Bay of Islands & Northland

The subtropical Northland region of New Zealand stretches upwards from Auckland to the very top of New Zealand.

The Twin Coast Discovery Highway journeys you to the iconic Bay of Islands, as well as the Kauri Coast, the Far North, and Whangarei.

Northland is a story of two coastlines – the west coast is rugged and soulful while the east coast it is relatively more sophisticated and urbane.

In the beautiful Bay of Islands you can take a boat cruise, swim with dolphins, dive, fish or just relax in the sun. Be sure to visit Waitangi Treaty Grounds, one of New Zealand’s most significant historic sites.

On the west coast you’ll encounter magnificent Tane Mahuta, the biggest kauri tree in existence. Then venture north to Hokianga Harbour and Ninety-Mile Beach, areas with huge white sand dunes and laid back beach communities.

At the northernmost tip of the country, Cape Reinga, you can watch the seas of the Pacific Ocean and Tasman Sea collide.

Northland’s only city, Whangarei, has plenty of accommodation and is an excellent place to enjoy the Northland lifestyle. Sit at a quayside café and watch the yachts or visit the farmers’ market on a Saturday morning and stock up on the freshest local food.

Canterbury & The West

The Canterbury plains stretch down the east side of the South Island and are home to the small town of Kaikoura, famous for its abundant marine life.

Join in a boat trip to view the resident sperm whales, which feed in the deep waters of the Hikurangi Trench, or swim with pods of hundreds of dusky dolphins, which frequent the area.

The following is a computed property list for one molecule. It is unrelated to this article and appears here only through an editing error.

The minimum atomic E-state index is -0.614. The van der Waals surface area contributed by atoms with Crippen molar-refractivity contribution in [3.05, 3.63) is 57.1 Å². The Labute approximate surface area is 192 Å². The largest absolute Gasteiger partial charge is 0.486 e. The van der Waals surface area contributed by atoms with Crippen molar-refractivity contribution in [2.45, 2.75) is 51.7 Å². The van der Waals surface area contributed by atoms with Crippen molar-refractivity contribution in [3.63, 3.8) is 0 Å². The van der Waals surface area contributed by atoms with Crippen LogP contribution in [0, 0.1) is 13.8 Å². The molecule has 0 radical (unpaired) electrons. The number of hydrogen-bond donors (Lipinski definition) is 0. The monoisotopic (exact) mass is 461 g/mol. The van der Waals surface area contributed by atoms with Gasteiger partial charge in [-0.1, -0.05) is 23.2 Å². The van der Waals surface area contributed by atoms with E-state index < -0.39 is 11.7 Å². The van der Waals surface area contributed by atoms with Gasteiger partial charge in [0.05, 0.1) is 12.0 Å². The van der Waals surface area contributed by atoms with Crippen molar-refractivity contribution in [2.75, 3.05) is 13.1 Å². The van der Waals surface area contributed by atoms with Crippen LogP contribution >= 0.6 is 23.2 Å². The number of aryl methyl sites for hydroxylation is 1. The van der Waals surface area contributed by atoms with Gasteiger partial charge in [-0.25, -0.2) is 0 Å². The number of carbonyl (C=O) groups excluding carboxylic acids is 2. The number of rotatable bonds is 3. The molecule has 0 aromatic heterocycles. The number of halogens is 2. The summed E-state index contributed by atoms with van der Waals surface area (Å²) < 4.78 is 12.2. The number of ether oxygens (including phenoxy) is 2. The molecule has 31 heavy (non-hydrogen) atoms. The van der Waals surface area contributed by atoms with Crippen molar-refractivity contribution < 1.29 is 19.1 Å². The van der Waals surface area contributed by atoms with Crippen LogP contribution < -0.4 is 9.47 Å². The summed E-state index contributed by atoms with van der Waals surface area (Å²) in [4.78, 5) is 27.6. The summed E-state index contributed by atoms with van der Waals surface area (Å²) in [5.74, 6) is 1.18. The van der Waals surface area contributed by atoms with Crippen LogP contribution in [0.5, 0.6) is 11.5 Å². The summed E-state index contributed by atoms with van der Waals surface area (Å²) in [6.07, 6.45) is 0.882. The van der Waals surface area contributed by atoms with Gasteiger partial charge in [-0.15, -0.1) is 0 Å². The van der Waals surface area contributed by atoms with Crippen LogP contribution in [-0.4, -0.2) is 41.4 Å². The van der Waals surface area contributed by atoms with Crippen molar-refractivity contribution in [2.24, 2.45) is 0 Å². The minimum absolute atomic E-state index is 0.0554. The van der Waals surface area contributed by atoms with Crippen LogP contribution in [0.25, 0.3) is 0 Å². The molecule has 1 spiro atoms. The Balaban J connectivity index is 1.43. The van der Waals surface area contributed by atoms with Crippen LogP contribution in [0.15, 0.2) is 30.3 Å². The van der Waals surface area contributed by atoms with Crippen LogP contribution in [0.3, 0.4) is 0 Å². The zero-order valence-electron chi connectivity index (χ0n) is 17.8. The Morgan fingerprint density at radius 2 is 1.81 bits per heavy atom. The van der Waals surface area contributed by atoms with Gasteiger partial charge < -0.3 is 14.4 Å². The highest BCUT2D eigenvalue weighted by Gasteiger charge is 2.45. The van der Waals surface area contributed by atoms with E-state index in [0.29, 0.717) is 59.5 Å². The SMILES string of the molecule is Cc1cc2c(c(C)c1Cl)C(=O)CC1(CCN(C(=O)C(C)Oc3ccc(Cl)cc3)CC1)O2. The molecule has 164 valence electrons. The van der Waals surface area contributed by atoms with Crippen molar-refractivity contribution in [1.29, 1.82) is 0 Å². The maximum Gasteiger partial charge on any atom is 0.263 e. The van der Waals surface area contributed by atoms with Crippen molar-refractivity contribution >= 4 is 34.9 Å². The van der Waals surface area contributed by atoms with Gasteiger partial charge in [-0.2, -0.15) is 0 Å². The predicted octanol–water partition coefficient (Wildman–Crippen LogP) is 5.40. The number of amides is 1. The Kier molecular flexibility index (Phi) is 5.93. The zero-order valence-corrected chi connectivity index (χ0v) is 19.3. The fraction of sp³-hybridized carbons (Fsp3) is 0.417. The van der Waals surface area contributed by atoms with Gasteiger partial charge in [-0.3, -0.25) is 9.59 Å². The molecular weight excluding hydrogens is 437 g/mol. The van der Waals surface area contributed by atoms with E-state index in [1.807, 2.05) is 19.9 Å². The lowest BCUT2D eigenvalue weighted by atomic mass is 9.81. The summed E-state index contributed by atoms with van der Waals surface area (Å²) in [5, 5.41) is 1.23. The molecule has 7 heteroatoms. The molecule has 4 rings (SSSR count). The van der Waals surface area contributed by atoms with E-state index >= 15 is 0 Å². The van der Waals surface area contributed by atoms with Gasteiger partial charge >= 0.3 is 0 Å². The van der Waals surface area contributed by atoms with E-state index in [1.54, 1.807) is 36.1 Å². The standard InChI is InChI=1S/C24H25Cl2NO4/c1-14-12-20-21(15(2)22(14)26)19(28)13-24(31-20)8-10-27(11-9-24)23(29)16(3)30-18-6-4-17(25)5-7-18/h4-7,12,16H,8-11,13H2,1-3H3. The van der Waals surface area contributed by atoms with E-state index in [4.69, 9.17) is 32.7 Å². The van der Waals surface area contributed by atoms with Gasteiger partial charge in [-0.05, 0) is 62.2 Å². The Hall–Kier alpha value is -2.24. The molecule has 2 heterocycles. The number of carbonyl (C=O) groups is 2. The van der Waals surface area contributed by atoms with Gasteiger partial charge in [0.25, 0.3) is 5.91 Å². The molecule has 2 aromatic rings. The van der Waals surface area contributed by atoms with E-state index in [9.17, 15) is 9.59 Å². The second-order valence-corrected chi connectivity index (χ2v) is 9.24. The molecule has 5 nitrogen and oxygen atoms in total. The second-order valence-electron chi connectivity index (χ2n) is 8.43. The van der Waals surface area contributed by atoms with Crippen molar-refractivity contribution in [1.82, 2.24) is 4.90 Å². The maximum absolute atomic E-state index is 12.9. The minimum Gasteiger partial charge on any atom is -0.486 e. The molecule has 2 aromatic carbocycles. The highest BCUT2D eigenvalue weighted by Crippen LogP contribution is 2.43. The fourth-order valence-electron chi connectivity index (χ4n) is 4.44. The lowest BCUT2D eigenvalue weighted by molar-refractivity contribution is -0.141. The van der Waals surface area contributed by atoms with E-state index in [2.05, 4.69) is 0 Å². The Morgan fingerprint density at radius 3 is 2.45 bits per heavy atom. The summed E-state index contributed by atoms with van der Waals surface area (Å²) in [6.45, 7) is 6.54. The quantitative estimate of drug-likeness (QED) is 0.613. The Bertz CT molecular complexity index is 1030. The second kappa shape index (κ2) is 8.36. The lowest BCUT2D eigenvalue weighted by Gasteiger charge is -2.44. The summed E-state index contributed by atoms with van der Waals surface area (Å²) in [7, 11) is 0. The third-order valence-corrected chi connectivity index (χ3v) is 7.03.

Head further south to Christchurch where you can enjoy some city life and shopping for the night before taking in more New Zealand’s famously beautiful scenery by taking the Transalpine train across the snowy peaks of Arthur’s pass to Greymouth on the west coast.

From here journey to the small township of Franz Josef, at the foot of the mighty ice monolith of Franz Josef Glacier. Take a helicopter to the higher reaches of the glacier where the ice is brilliant blue and explore the ice caves, peaks and seracs with your knowledgeable guide.

The West Coast, or ‘the Coast’ as locals call it, is a wild place of rivers and rainforests, glaciers and geological treasures. Never more than fifty kilometres wide, the whole stretch down the West Coast of the South Island is home to only 31,000 people and there’s a lot to see.

Fiordland

Fiordland is one of the most dramatic and beautiful parts of New Zealand. Absorb the breathtaking treasures of this region by water, air or hiking.

Carved by glaciers over 100,000 years the landscape is one where waterfalls cascade hundreds of metres into deep black fiords; where ancient rainforest untouched by man clings to mountains and where shimmering lakes and granite peaks look as they did a thousand years ago.